Natalie: It has been a challenging time for many families over the past year and for separating couples especially. What impact do you think coronavirus has had for couples going through a divorce or separation?
Claire: For couples who were experiencing problems in their relationship before the pandemic, some experienced the situation becoming much more conflicted and acute but for others it was a time for reflection and a time to focus on getting their family through the difficult times. As a result I am now seeing couples who have held back from taking the hard step to separate because of the additional pressures of lockdown who are now looking for less confrontational ways to separate.
Natalie: Looking to the future then, and at the many options available to clients who need help and support when their relationship breaks down, how do you see family law changing and how will that benefit families?
Claire: We've been seeing changes coming for a long time. The selling of Court buildings is a physical sign of the messages the courts and the government has been saying for a while – which is that couples need to try to sort out their situation without going to court. We're also seeing a shift in approach. Although, it's been a long time coming (and sadly, there's still further delays) the eventual introduction of no fault divorce law in 2022 not only means the divorce process will hopefully be less painful for divorcing couples but that the reform is in line with the culture of dispute resolution.
There’s still a long way to go but we will see a big growth in uptake of mediation and other forms of resolving disputes without going to court. There’s greater recognition within the profession and judiciary that couples need to understand more about the many options open to them to resolve their difficulties. I also welcome the fact that there’s a greater focus on the children involved in and impacted by family breakdown. The Family Solutions Group Report – Reframing Support for Families following Parental Separation illustrates the need for this. As a profession, we need to respond to these changes quickly and adapt our services to meet client demand. That’s really why we created Uncouple.
Natalie: We’re also seeing that couples are making more and more use of really helpful information and resources from organisations such as Resolution, Voices in the Middle and Money Helper. What else are you seeing?
Claire: Yes, it’s good to see that there’s a growing amount of resources available to couples about the wider emotional and practical aspects that need to be considered. In our team, we’ve always made sure our legal advice is connected to the real practical lives of our clients otherwise it just doesn’t work. And we’ve certainly seen our clients wanting wider family support from us, which was one of the reasons why we created the podcast series Modern Relationships with Mariella Frostrup.
Until fairly recently it was often more difficult to get people to take up wider emotional and psychological professional services, whereas the pandemic has bought into focus the need to take a holistic approach as a separation or divorce is a major life event. I now work with many more professionals in the therapeutic area now than I did 3 or 4 years ago and I see the multi-skilled approach as being best practice. That includes the involvement of not only emotional and practical support but also financial advice. For couples using Uncouple, we bring other experts into the process, as needed, which also makes the process quicker and less expensive as those experts are working directly with the couple and us.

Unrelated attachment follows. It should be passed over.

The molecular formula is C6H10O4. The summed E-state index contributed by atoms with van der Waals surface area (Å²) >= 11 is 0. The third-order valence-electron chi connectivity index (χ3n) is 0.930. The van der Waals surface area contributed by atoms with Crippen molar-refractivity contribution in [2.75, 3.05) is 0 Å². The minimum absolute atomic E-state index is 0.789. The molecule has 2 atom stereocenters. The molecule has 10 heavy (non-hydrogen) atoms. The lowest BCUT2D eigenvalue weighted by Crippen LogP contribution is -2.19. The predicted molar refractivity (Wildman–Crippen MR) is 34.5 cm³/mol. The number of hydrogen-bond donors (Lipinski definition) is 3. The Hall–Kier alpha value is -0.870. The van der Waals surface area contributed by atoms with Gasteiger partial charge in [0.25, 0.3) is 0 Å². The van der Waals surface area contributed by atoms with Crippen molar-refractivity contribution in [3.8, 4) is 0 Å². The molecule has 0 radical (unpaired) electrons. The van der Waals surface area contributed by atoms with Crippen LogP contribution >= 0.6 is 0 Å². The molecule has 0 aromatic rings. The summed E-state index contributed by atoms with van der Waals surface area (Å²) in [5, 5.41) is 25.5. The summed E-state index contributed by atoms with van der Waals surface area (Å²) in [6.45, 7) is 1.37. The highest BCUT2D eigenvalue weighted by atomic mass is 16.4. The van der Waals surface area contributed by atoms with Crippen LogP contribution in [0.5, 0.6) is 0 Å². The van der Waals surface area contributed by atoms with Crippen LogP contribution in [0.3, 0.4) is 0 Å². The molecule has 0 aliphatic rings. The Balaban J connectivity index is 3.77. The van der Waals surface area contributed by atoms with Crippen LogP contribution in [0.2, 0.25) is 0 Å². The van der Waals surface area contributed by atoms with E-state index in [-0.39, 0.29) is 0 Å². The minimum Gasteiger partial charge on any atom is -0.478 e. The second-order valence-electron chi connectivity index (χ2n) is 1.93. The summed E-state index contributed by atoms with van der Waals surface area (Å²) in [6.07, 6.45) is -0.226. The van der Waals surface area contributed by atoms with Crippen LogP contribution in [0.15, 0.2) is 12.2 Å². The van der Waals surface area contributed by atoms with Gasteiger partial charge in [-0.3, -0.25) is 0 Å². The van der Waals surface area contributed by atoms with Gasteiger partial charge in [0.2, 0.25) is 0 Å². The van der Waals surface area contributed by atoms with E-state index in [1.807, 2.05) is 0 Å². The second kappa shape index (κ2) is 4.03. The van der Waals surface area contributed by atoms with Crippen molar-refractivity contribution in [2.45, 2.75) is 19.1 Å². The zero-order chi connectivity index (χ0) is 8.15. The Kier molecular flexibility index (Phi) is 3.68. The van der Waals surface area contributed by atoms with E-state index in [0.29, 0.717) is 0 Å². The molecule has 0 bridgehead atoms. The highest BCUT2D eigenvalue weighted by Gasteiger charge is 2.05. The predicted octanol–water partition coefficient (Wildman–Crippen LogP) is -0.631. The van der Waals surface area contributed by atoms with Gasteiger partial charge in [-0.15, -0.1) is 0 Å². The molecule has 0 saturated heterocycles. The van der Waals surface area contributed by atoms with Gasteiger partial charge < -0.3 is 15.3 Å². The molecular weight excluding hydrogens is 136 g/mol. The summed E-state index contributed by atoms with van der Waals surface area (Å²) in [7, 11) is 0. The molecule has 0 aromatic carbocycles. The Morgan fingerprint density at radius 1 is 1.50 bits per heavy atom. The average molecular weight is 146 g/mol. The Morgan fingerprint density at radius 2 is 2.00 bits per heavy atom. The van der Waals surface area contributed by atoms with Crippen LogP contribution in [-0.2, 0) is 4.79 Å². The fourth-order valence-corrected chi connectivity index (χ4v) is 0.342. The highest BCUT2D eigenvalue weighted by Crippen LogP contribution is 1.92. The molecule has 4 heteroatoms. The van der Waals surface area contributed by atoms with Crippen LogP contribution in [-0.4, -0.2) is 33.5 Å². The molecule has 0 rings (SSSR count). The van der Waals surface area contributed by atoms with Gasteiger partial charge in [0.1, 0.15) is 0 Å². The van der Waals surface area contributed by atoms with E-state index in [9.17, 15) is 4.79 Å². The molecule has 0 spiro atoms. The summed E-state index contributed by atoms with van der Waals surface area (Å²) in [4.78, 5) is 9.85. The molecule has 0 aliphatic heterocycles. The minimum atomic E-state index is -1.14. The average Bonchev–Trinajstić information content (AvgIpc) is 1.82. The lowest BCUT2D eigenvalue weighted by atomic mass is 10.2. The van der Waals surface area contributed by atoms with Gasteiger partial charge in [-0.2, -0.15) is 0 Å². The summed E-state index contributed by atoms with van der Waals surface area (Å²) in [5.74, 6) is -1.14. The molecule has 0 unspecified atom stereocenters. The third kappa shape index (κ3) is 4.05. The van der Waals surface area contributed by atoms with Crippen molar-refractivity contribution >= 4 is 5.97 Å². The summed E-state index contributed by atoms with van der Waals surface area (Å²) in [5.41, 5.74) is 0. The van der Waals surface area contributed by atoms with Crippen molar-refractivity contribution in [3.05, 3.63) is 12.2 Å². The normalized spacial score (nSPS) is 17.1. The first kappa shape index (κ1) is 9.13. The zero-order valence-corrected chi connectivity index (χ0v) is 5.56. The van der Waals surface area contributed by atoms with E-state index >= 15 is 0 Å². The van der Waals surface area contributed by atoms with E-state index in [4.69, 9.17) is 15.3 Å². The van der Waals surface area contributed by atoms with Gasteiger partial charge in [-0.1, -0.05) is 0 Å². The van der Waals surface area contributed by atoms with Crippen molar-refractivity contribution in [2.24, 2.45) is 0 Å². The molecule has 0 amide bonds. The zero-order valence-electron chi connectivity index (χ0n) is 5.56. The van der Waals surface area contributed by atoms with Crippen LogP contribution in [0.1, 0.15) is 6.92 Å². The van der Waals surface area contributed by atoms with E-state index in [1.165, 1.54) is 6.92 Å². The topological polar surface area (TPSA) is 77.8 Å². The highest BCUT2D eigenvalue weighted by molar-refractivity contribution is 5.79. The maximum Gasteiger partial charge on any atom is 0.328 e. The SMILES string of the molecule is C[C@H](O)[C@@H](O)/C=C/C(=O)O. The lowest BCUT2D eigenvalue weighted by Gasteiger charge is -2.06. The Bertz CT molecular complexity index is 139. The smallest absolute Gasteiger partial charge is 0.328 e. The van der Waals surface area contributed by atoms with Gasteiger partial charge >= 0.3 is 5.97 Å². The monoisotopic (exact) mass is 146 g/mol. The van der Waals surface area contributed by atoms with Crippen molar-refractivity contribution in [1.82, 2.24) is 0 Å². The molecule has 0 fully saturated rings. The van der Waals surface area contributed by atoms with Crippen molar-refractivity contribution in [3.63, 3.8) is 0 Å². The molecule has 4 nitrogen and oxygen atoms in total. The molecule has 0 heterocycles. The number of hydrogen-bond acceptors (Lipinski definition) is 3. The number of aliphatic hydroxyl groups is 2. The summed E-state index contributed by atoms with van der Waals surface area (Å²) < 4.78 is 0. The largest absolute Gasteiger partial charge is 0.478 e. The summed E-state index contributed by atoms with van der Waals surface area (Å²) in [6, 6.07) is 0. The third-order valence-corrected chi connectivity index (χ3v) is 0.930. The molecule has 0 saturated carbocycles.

Natalie: Many people have heard about mediation and arbitration, but perhaps are not always clear about what they involve. What's your experience about what clients understand?
Claire: It's very difficult for clients to understand the different options and what the best route for them might be. It's the responsibility of the lawyers to be discussing all these options with their clients. Only last week I spoke to a couple about mediation and our Uncouple service who had been advised by other lawyers that 'it was not legal for one lawyer to work with a couple'. That's completely wrong. Mediation has been an option for couples since the 1980s when one of my colleagues, Diana Parker, and others created mediation for family matters.
Unfortunately there’s a great deal of misinformation out there. For some couples, going to court is needed but for other situations, if people get the right legal guidance they can settle their differences by working with one lawyer. I always tell my clients from the outset what I think is the best route for them based on what I’m told. I’m not wedded to one route at all. I can litigate hard if needed but equally I’m a deal maker. It’s about being a chameleon and adapting to your clients’ situation.
I am very pleased we’ve created Uncouple because it gives couples a great deal of flexibility about how their situation is resolved, combining directed focused negotiations (which is the mediation and evaluation aspects of it) with decision making (arbitration) if agreements can’t be reached. There’s no one size fits all. It’s completely flexible as they move between options as needed and there’s no need to go to Court. We recognise there’ll be differences of opinion and competing outcomes between the couple but, crucially, we remove the parts in the court process that inadvertently create additional conflict. It’s done privately and is more cost effective. We are going to see more developments and shifts in approach, which can only be more positive for separating and divorcing couples going forward.
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